History of the Court Fees Act, 1870 –
The Courts are institutions where the aggrieved go to seek justice. With the establishment of Courts in India, a system evolved for the payment of fees for the adjudication of cases. The rates of stamp fees leviable in courts and offices established beyond the local jurisdiction of the ordinary original civil jurisdiction of the High Courts of Judicature at Fort William in Calcutta, Madras, and Bombay and in proceedings on the appellate jurisdiction of High Courts were governed by the Act XXVI of 1867. However, within a span of about two years, it was considered necessary to make a general reduction in the rates on the institution of civil suits and to rely on the principle of maximum fee which was obtained under the previous law. Also, in order to rectify the repressive effect and to avoid future confusion between stamp-revenue proper and the revenue derived, a comprehensive bill known as the Court Fees Bill was introduced in the Legislature. Now it is known as the Court Fees Act, 1870.
The Court Fees Act, 1870 –
The Act extends to the whole of India except the territories comprised in Part B states before the 1st of November, 1956. The Act came into force on 1st April 1970. It contains 6 chapters, 37 sections, and 3 schedules.
Types of Court Fees –
There are two kinds of court fees under the Court Fees Act –
- Ad Valorem Court fees (Schedule 1) – it means according to the valuation. Ad valorem duties are always estimated at a certain percent, on the valuation of the property as opposed to fixed or specific duties.
- Fixed or specific court fees (Schedule 2).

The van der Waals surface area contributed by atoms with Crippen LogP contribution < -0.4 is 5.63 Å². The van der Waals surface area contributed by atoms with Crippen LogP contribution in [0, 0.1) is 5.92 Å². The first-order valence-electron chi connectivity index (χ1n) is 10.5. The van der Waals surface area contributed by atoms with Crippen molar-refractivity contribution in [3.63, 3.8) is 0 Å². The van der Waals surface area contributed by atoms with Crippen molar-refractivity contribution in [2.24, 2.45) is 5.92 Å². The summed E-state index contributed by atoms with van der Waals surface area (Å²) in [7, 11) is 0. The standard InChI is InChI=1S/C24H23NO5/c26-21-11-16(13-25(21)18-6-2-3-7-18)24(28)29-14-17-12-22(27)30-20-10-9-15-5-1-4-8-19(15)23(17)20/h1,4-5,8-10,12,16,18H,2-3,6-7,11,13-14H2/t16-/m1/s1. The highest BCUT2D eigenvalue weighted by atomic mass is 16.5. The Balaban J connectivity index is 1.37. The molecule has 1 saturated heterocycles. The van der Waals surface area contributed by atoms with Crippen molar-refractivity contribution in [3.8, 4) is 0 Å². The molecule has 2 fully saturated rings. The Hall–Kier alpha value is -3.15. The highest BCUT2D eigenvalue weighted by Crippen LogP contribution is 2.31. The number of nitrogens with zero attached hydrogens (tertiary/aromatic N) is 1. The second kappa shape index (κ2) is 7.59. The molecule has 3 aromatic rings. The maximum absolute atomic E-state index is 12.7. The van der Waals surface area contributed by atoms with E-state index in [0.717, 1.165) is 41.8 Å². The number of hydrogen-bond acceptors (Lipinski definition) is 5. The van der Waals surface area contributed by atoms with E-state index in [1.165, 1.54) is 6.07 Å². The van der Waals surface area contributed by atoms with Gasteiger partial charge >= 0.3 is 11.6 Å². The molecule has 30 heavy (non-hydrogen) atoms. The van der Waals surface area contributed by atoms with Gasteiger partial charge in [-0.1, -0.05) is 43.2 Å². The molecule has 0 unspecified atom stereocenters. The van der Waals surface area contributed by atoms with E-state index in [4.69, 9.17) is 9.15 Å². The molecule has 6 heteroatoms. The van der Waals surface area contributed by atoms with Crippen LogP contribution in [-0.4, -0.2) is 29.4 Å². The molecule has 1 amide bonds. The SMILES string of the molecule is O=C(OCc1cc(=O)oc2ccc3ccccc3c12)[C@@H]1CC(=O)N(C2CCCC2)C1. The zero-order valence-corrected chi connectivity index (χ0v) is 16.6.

Computation of Court Fees –
Section 7 of the Act contemplates three types of valuation of the subject-matter of a suit.
- By valuing it according to its market value.
- By ascribing to the subject-matter an artificial value based simply on the certain fixed rule of calculation.
- By requiring the plaintiff himself to value the relief he seeks.
This section only applies where the ad valorem fee is payable.
Here is the detailed breakdown of the rule of computation of court fees in these kinds of suits –
- Suits for money – According to the amount claimed.
- Suits of maintenance and annuities or other sums payable periodically – Ten times the amount claimed to be payable in a year.
- Suits for movable property where the subject matter has a market value – According to the market value at the date of presenting the plaint.
- Suits for the possession of land, buildings or gardens – According to market value or (net profit x 15 times), whichever is higher.
- Suits for Pre-emption – If instituted under Muslim Personal Law, then according to the market value of the land.
- Suits for partition – According to the market value of the share in respect of which the suit has been instituted.
- Suits for the interest of an assignee of land revenue – Fifteen times of net profit.
- Suits to set aside an attachment of land – According to the amount for which the land was attached.
- Suits to redeem mortgaged property and suit for foreclosing – According to the principal money
- Suits for injunction or for a right to some benefit to arising out of the land – In such suits, the plaintiff shall state the amount at which he values the relief sought.
Section 35 of the Court Fees Act –
The 1[Appropriate Government] may, from time to time by notification in the Official Gazette, reduce or remit, in the whole or in any part of 2[the territories under its administration], all or any of the fees mentioned in the First and Second Schedules to this Act annexed,—The 2[Appropriate Government] may, from time to time by notification in the Official Gazette, reduce or remit, in the whole or in any part of 3[the territories under its administration], all or any of the fees mentioned in the First and Second Schedules to this Act annexed,” and may in like manner cancel or vary such order.
The Section states that the appropriate government, whether Central Government or respective State Governments from time to him, has the authority to reduce or remit fees as mentioned in the First and Second Schedules of the Act. It may in like manner also cancel or vary such an order.